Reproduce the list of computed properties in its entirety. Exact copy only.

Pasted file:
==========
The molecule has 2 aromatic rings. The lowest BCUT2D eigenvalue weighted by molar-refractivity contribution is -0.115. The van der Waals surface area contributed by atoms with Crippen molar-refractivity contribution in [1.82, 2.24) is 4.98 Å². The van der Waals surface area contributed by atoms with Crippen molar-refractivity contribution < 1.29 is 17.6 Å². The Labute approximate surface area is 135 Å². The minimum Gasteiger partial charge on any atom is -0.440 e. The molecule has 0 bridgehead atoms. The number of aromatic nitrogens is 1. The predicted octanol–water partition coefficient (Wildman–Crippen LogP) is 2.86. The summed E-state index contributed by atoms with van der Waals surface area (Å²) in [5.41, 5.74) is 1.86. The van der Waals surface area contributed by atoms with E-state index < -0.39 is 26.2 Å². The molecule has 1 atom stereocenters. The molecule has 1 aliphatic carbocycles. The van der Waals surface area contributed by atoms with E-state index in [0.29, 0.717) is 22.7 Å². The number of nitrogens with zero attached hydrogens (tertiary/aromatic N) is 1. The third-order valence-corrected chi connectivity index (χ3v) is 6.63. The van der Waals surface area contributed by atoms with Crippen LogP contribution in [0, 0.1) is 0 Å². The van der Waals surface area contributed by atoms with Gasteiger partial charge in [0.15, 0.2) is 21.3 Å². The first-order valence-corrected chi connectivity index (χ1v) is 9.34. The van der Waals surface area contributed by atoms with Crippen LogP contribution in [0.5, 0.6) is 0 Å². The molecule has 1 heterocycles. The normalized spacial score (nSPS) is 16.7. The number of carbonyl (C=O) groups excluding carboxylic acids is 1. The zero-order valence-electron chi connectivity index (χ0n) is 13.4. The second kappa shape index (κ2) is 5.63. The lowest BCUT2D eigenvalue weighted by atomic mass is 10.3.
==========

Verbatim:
The molecule has 2 aromatic rings. The lowest BCUT2D eigenvalue weighted by molar-refractivity contribution is -0.115. The van der Waals surface area contributed by atoms with Crippen molar-refractivity contribution in [1.82, 2.24) is 4.98 Å². The van der Waals surface area contributed by atoms with Crippen molar-refractivity contribution < 1.29 is 17.6 Å². The Labute approximate surface area is 135 Å². The minimum Gasteiger partial charge on any atom is -0.440 e. The molecule has 0 bridgehead atoms. The number of aromatic nitrogens is 1. The predicted octanol–water partition coefficient (Wildman–Crippen LogP) is 2.86. The summed E-state index contributed by atoms with van der Waals surface area (Å²) in [5.41, 5.74) is 1.86. The van der Waals surface area contributed by atoms with E-state index < -0.39 is 26.2 Å². The molecule has 1 atom stereocenters. The molecule has 1 aliphatic carbocycles. The van der Waals surface area contributed by atoms with E-state index in [0.29, 0.717) is 22.7 Å². The number of nitrogens with zero attached hydrogens (tertiary/aromatic N) is 1. The third-order valence-corrected chi connectivity index (χ3v) is 6.63. The van der Waals surface area contributed by atoms with Crippen LogP contribution in [0, 0.1) is 0 Å². The van der Waals surface area contributed by atoms with Gasteiger partial charge in [0.15, 0.2) is 21.3 Å². The first-order valence-corrected chi connectivity index (χ1v) is 9.34. The van der Waals surface area contributed by atoms with Crippen LogP contribution in [0.5, 0.6) is 0 Å². The molecule has 1 heterocycles. The normalized spacial score (nSPS) is 16.7. The number of carbonyl (C=O) groups excluding carboxylic acids is 1. The zero-order valence-electron chi connectivity index (χ0n) is 13.4. The second kappa shape index (κ2) is 5.63. The lowest BCUT2D eigenvalue weighted by atomic mass is 10.3.